Nearly everyone I interviewed expressed discomfort or even annoyance with the "How are you?" greeting. In good times, conversational habits are hardly a major issue, and most of us adhere to the forms. Yet when serious illness is an immediate worry, the question can seem coldly dishonest. It tantalizes you with an opportunity to reveal your suffering, yet reminds you that physical complaints are not suitable for polite conversation. Instead of answering the question with painful truths, most of us give in to custom. There is a more pointed variant, however, that seems to call for an honest response: "How aaaaare you?" or "How are you feeling?" People who know you have been sick imbue the question with meaning by rephrasing it this way. Their concern about your health is so evident that you may even feel obliged to answer correctly: ''Both legs are numb and I've had double vision for two weeks, but now I'm starting on steroids." If these details have been weighing on
your mind, ''How are you feeling?" can be a welcome invitation to share the burden. On the other hand, it can feel like an invasion of privacy. Your illness becomes the topic of conversation whether you want it to be or not.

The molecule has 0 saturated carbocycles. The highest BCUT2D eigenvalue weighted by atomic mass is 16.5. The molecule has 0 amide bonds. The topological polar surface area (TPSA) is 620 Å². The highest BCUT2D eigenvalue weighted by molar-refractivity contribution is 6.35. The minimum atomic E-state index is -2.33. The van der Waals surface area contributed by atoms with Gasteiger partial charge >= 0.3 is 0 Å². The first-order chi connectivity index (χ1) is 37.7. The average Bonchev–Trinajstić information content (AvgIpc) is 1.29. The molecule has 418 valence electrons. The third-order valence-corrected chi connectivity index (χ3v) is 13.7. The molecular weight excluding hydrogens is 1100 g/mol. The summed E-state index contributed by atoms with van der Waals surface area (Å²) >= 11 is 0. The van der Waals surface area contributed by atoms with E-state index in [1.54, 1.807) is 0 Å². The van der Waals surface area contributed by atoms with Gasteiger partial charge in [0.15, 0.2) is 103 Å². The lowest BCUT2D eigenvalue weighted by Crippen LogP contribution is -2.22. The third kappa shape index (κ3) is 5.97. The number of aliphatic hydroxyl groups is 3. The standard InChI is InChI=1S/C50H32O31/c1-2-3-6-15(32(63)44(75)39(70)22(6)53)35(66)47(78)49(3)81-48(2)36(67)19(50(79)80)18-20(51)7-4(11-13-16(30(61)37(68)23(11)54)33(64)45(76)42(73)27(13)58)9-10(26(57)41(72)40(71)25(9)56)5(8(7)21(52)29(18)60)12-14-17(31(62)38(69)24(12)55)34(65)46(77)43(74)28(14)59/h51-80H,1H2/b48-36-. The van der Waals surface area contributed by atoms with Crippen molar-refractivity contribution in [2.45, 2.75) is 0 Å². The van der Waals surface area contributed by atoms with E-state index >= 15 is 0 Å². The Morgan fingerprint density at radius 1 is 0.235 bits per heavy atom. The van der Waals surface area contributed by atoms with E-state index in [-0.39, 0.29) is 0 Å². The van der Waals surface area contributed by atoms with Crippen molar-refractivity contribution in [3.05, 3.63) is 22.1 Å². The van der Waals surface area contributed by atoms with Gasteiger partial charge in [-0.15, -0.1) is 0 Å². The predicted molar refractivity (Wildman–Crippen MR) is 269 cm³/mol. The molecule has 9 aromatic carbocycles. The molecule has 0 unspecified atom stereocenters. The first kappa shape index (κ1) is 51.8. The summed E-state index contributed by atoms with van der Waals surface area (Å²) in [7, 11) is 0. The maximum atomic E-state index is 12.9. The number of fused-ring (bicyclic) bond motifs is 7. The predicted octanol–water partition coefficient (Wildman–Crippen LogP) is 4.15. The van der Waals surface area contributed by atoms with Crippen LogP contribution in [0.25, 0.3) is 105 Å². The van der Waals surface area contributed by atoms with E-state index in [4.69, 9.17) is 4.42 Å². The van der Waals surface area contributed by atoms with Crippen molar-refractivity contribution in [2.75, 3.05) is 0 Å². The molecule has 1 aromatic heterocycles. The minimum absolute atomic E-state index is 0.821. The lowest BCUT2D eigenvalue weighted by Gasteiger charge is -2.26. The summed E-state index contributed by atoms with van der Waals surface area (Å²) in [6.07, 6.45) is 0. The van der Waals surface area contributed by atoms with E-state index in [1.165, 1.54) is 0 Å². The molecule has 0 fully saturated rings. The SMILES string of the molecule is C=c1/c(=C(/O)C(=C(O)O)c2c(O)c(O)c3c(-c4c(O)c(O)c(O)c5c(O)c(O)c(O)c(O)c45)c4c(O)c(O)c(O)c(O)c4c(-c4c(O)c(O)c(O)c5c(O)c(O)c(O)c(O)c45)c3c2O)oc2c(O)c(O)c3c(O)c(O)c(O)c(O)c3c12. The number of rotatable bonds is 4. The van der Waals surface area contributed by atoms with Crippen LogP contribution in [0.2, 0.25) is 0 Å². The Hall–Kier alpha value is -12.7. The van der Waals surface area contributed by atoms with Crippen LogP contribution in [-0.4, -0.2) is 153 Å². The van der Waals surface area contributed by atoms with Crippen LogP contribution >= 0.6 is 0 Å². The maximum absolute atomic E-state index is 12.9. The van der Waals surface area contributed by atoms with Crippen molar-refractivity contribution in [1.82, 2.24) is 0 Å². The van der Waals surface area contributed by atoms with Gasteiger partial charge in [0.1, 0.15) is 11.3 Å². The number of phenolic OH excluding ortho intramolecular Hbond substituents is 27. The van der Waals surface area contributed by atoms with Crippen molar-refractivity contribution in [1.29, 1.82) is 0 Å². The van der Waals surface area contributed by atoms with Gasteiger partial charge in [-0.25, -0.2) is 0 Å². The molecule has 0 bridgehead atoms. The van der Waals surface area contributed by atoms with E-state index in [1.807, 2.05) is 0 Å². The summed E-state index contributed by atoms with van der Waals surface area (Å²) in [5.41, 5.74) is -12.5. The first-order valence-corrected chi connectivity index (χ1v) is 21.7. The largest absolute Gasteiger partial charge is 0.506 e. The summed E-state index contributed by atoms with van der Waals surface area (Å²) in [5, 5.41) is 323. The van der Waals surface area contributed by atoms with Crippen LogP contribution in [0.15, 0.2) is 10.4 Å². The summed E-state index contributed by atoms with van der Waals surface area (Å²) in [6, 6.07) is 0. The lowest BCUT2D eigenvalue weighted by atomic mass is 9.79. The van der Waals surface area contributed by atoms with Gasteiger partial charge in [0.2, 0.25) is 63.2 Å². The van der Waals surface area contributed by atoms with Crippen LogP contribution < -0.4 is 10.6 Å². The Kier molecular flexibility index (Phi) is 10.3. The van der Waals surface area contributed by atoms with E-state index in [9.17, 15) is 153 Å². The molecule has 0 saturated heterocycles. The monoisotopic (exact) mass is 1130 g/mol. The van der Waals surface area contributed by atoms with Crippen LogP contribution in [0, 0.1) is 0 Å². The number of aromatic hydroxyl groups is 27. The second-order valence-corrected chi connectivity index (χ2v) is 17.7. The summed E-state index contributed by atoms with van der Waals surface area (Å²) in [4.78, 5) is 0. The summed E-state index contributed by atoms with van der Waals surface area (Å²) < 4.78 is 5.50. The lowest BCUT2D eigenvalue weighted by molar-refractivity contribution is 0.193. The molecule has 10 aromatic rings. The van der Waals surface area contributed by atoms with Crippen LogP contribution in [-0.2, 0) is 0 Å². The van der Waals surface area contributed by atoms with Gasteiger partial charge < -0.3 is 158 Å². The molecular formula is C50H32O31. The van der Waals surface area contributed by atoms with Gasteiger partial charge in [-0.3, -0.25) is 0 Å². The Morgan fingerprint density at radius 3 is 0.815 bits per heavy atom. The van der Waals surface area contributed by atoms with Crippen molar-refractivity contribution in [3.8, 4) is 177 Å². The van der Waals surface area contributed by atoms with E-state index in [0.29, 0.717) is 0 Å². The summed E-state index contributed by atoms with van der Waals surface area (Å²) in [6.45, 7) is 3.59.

Choosing an answer means assessing, very quickly, your state of health and the benefits and hazards of revealing it, as well as the likely intentions of the person asking the question: Do they sincerely want to know or are they just showing concern? Few of the people I talked with had come up with satisfying answers.
The "How are you?" greeting is especially troublesome for the chronically ill because it presumes the possibility of improvement. At worst, it sounds like a test of achievement: "Haven't you managed to shake this thing yet?" At best, its frequent reiteration
shows how difficult it is for people to understand chronicity, that this illness will never be over but is, in fact, a constant feature of your life. To let her acquaintances know how tiresome the question was getting during one long flare-up, Gloria Murphy wore a T-shirt that said, "Just fine, thanks." Delores Garlid has a quick but firm way of responding to people who do not understand the nature of multiple sclerosis. It draws an important distinction between her physical health and her general state of being: